So also did G.I.C Eneli - an old Umuahian himself and foundational student of the University College Ibadan, who spent his first career after leaving Ibadan in 1953, teaching history at St. Augustine’s Nkwerre. Eneli, one of the finest scholar-athletes of his time would later on in 1957, join the first corp of Nigerian Foreign Service officers when it was established, serving in his last post as Nigeria’s Consular-General in Rome before the civil war and years later, after the Nigerian civil war, would become an entrepreneur and chairman of GICEN. But it is apparent that his influence as a history teacher in his first career bore even more magnificent fruit, for he left a great imprint on Adiele Afigbo, his best student at St. Augustine’s.
In his letter to Dr. Kenneth Dike, then Principal of the University College, Ibadan, in 1955 intimating him of his desire to pursue scholarship in history at Ibadan, the young Afigbo, in brash confidence wrote that if all it required to be admitted into Ibadan was mental or intellectual energy, that he felt himself more than adequately endowed and prepared, especially since he had always come at the top of his peers in the subject of history.
There is no evidence now to show Kenneth Dike’s reaction. But it may say something about Kenneth Dike, doyen of modern Nigerian history, that he gave benefit of the doubt to youthful confidence and apparently showed more than amused interest, for Adiele Afigbo was admitted to the highly elitist University College, Ibadan in 1956, and true to his claim, emerged top of his class in the department of history which included such notable and talented scholars in their own rights, Obaro Ikime and Philip Igbafe.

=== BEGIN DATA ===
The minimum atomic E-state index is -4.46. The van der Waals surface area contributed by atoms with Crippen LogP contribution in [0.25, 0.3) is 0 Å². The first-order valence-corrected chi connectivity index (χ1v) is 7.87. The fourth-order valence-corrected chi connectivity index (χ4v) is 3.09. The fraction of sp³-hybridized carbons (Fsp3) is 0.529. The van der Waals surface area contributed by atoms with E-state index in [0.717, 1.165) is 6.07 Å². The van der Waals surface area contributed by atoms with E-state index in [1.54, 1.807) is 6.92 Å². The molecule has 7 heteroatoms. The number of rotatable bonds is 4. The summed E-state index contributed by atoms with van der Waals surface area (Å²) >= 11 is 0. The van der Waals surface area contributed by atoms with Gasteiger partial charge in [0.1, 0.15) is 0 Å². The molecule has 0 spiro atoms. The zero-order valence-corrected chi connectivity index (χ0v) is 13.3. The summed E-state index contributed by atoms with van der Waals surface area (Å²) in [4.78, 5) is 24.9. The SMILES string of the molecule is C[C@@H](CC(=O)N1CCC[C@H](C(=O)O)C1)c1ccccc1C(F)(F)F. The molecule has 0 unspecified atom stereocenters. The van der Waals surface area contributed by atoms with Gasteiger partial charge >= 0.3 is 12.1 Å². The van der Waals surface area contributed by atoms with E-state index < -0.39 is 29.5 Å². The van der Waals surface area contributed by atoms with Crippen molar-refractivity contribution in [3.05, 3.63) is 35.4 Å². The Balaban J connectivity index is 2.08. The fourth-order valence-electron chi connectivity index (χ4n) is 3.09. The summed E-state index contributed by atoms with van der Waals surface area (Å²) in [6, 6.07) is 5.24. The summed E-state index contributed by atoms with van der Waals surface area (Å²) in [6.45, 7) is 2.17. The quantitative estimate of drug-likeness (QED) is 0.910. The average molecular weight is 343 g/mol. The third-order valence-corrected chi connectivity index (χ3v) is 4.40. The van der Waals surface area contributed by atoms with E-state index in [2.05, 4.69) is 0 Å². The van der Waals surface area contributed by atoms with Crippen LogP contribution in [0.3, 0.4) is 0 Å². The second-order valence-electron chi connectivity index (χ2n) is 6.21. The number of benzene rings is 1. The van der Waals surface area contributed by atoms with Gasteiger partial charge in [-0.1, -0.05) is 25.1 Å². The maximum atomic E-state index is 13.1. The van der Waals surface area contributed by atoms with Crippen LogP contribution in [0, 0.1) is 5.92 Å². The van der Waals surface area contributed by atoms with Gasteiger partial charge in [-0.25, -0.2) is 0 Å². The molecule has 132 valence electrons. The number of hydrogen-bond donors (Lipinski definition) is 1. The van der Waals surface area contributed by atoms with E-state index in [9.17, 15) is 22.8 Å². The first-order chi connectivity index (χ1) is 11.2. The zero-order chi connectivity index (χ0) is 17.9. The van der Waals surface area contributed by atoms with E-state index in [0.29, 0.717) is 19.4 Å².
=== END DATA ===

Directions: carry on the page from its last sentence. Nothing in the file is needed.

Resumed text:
He graduated ahead of his class in 1964, and was conferred with the first Ph.D of the University of Ibadan in 1964. He was thereafter employed as a young lecturer in the Ibadan history department, and could have settled to a career at Ibadan. But the crisis of 1966 disrupted all that, driving Afigbo, and many other Eastern Nigerian scholars out of Ibadan to the East. It was thus that Adiele Afigbo moved to Nsukka. But in between his scholarly life at Nsukka was the disruption of the war. In Biafra, he was employed in the Directorate for War Propaganda.
The war over, Afigbo settled to an exciting academic life at Nsukka, where he made a great impact. He was head of History and Archeology. He rose to the Deanship of the Humane Letters. He served as Director of the Leon Hansberry Institute of African Studies, and had been seconded from Nsukka as the first Director of Research of the Nigerian Institute of Policy and Strategic Studies. He was also, between 1984 and 1987 Commissioner for Education, and later, for Local Government in the “old” Imo State.